The aim of our research group is to decipher the rich and promising interface between membrane trafficking, lipid domain remodelling, cytoskeleton polarization and cell division in eukaryotic cells.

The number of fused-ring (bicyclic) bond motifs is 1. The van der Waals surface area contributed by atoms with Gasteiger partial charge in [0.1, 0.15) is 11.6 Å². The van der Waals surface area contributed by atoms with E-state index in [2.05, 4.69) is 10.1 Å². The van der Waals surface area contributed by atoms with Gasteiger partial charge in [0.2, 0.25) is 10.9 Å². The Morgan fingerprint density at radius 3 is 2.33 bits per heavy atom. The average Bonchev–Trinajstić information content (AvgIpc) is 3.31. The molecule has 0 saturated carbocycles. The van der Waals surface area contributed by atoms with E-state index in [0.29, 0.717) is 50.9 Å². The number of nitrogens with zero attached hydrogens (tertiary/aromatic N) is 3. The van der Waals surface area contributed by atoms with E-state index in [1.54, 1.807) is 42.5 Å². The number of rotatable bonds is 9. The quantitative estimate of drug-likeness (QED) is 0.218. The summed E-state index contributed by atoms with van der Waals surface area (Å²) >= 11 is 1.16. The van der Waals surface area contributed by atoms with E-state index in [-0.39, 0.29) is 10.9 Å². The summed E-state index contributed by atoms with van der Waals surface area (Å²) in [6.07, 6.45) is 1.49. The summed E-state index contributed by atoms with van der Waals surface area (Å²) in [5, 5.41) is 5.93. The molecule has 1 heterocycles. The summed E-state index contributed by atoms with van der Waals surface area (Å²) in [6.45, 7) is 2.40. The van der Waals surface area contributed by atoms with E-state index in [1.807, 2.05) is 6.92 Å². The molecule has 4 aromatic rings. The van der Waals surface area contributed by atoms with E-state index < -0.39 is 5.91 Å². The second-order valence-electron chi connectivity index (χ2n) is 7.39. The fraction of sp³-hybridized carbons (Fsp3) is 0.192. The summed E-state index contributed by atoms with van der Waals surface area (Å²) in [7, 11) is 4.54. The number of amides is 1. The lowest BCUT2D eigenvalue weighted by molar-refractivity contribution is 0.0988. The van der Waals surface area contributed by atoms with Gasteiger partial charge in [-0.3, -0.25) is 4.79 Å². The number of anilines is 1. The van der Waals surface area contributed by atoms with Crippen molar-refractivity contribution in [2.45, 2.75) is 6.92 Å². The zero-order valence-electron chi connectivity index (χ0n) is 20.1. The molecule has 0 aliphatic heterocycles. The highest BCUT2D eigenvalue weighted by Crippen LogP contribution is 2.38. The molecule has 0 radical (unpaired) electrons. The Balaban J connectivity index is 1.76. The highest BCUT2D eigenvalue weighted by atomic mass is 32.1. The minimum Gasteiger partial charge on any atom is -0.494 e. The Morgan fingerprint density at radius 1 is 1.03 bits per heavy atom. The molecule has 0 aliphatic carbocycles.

Cell division and thus cell proliferation ultimately relies on cytokinesis, which leads to the physical separation of the two daughter cells at the end of mitosis. Defects in properly orienting the mitotic spindle and the cytokinesis plane, as well as failure in completing cytokinesis have been shown to promote tumorigenesis in vivo. In the past, we and others demonstrated through RNAi-based screens that membrane traffic is essential for the late steps of cytokinesis. This was at the time a surprise, since these two fields were considered as independent areas of cell biology. Using live-cell imaging and advanced fluorescent microscopy, microfabrication techniques, genome-editing, high-content RNAi-based screens, analysis in human cells from patients and in mice in vivo, our lab is interested in the role of membrane trafficking in lipid and cytoskeleton remodeling at each step of animal cell division. Our current work thus addresses how membrane traffic polarizes cell lipids and associated cytoskeletons to control cytokinesis and successful cell division in normal and pathological situations. We predict that our results are likely to be relevant beyond the fields of cell division and cancer, such as in cell migration or phagocytosis of pathogens.